Emanuel von Friedrichsthal (January 12, 1809 – March 3, 1842) was an Austrian traveler, daguerreotypist, botanist, and amateur archaeologist, who traveled through the Balkans and in Central America and documented his findings.
Von Friedrichsthal was born near Brno, then in the Austrian Empire (present-day Czech Republic). He was educated in Vienna at the Theresian Military Academy and entered Austrian government service, but soon left to pursue scientific travels. He traveled through Rumelia in the 1830s, publishing his findings in two books: Reise in die südlichen Theile von Griechenland (Journey to the Southern Parts of Greece, 1838) and Serbiens Neuzeit in geschichtlicher, politischer, topographischer, statistischer und naturhistorischer Hinsicht (Modern Serbia in Historical, Political, Topographical, Statistical, and Natural-Historical Respects, 1840). These publications acquired for him in particular a reputation in botany for their descriptions of the flora of Greece and Serbia.
In 1840, he was posted as first secretary of the Austrian Legation to Mexico, where he became interested exploring the ruins of Maya civilization after reading the writings of John Lloyd Stephens and Frederick Catherwood. He discussed his plans with historian William H. Prescott during a trip to Boston, and bought a daguerreotype apparatus in New York City. He went to the Yucatán in mid-1840, and traveled throughout the Yucatán and Chiapas, becoming the first person to take daguerreotypes of the Mayan ruins, and the first European in the 19th century to visit the ruins of Chichen Itza.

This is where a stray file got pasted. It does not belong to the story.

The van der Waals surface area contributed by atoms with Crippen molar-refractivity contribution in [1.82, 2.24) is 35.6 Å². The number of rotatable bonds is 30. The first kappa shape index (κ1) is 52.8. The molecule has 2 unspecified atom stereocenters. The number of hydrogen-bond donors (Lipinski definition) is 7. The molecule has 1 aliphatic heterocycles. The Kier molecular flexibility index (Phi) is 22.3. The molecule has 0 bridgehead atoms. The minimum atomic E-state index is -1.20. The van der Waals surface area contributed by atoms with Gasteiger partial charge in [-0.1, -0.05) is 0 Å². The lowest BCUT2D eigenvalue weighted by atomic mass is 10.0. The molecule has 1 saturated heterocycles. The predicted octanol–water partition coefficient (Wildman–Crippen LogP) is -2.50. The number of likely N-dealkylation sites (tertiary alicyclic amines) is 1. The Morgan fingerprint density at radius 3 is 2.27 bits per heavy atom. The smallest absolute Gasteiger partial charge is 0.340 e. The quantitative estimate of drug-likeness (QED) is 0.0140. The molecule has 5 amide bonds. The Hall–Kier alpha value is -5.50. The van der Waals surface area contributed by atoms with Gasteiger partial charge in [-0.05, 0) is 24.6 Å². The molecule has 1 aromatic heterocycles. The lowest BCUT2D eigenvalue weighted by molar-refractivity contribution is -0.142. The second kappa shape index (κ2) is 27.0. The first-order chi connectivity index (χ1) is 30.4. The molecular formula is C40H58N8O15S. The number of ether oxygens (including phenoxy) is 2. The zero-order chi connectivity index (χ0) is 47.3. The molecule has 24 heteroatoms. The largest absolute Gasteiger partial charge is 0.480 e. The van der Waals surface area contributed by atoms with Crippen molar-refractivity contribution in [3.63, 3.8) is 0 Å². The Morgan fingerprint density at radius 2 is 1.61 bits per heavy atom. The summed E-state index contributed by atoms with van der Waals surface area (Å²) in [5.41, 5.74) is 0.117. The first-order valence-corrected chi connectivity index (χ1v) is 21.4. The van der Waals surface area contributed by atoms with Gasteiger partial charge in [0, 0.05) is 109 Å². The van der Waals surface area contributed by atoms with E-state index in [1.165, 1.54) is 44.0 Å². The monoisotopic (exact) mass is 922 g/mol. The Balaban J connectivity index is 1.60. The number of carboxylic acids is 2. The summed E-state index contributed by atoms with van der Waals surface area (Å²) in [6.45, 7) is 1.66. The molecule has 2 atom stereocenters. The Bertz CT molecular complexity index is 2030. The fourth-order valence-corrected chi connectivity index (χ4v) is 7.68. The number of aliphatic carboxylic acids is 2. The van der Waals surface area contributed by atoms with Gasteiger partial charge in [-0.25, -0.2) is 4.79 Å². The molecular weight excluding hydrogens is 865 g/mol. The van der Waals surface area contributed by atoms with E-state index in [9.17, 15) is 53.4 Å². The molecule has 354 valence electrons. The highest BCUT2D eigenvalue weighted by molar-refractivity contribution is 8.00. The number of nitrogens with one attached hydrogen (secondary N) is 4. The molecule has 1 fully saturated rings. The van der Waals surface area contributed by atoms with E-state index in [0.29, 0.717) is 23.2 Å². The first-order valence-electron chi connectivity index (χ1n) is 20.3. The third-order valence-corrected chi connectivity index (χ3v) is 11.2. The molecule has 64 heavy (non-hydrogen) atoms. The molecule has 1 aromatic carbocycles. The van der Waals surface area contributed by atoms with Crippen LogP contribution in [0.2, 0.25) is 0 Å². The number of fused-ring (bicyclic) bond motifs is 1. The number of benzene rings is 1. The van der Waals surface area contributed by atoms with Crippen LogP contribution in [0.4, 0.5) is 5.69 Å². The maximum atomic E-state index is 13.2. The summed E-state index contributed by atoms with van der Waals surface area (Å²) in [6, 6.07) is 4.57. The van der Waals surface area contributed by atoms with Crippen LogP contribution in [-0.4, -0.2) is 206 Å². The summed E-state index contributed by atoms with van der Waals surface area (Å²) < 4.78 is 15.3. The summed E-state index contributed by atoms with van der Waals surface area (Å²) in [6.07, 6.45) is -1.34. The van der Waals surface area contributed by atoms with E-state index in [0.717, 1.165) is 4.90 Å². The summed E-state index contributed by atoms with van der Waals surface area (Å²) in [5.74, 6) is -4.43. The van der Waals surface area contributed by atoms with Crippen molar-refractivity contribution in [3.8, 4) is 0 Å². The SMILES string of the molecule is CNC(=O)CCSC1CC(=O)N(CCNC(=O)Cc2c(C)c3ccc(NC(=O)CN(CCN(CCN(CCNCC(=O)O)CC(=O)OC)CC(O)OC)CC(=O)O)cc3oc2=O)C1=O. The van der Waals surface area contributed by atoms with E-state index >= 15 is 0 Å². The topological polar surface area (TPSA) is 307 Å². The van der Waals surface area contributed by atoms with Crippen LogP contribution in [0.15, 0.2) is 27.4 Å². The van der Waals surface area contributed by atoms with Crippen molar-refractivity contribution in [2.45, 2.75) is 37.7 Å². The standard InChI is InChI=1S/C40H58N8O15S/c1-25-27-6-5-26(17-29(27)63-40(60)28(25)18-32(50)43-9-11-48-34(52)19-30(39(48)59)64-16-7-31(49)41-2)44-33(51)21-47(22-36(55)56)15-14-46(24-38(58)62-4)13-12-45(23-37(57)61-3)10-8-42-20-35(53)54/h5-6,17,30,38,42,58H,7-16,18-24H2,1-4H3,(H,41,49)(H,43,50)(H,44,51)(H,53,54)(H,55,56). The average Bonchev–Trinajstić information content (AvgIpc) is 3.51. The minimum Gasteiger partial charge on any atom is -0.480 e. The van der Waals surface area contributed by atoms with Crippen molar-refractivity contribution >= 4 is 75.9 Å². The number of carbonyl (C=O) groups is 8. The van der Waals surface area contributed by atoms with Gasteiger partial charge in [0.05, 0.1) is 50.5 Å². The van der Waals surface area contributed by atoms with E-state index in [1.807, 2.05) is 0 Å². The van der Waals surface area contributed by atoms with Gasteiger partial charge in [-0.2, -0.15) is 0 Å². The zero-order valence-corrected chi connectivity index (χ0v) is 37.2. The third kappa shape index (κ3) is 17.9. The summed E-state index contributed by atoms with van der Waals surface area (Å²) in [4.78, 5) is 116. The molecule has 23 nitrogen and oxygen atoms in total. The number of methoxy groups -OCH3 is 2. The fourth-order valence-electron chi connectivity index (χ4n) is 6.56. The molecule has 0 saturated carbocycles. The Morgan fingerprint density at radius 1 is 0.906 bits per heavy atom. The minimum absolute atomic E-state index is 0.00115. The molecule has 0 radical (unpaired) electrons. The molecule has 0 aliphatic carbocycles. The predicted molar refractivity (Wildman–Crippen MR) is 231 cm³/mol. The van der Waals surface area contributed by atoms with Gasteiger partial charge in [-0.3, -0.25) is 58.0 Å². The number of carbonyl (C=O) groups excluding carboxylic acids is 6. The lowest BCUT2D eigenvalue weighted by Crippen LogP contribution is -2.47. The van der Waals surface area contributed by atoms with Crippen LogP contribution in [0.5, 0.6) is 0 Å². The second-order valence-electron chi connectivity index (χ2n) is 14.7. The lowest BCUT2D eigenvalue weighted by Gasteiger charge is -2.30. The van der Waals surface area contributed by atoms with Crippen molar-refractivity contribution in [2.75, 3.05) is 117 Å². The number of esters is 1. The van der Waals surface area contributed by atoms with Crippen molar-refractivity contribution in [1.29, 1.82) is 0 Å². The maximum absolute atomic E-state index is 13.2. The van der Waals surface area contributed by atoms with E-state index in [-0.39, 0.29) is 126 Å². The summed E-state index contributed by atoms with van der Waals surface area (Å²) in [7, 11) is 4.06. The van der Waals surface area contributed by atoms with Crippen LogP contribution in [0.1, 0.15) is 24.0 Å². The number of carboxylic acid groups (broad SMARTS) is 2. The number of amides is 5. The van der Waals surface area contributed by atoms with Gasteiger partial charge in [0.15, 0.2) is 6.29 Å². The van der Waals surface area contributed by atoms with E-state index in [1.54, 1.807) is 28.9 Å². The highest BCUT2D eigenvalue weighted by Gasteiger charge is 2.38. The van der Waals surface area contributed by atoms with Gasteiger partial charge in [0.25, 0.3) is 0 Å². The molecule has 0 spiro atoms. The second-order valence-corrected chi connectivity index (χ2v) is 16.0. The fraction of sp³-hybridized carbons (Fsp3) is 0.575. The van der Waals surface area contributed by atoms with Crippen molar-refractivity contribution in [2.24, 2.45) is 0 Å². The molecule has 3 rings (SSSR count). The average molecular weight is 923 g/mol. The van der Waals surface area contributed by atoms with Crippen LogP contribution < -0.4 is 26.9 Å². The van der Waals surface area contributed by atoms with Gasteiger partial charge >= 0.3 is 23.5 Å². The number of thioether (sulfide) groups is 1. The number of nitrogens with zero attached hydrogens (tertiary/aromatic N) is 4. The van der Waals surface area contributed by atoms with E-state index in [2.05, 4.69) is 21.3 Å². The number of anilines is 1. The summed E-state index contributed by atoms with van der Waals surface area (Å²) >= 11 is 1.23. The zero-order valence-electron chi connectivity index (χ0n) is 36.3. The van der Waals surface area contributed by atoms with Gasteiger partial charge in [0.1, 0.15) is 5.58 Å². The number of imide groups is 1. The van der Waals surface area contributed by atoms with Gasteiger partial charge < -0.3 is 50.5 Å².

He fell ill during his travels, probably with malaria, which necessitated his return to Europe in 1841, where he died in Vienna in 1842. This early death prevented him from publishing the results of his Central-American travels, but he had put on an exhibition of twenty-five daguerreotypes in New York, in the British Museum in London and in Paris, for which he was honored by the Académie des Inscriptions et Belles-Lettres.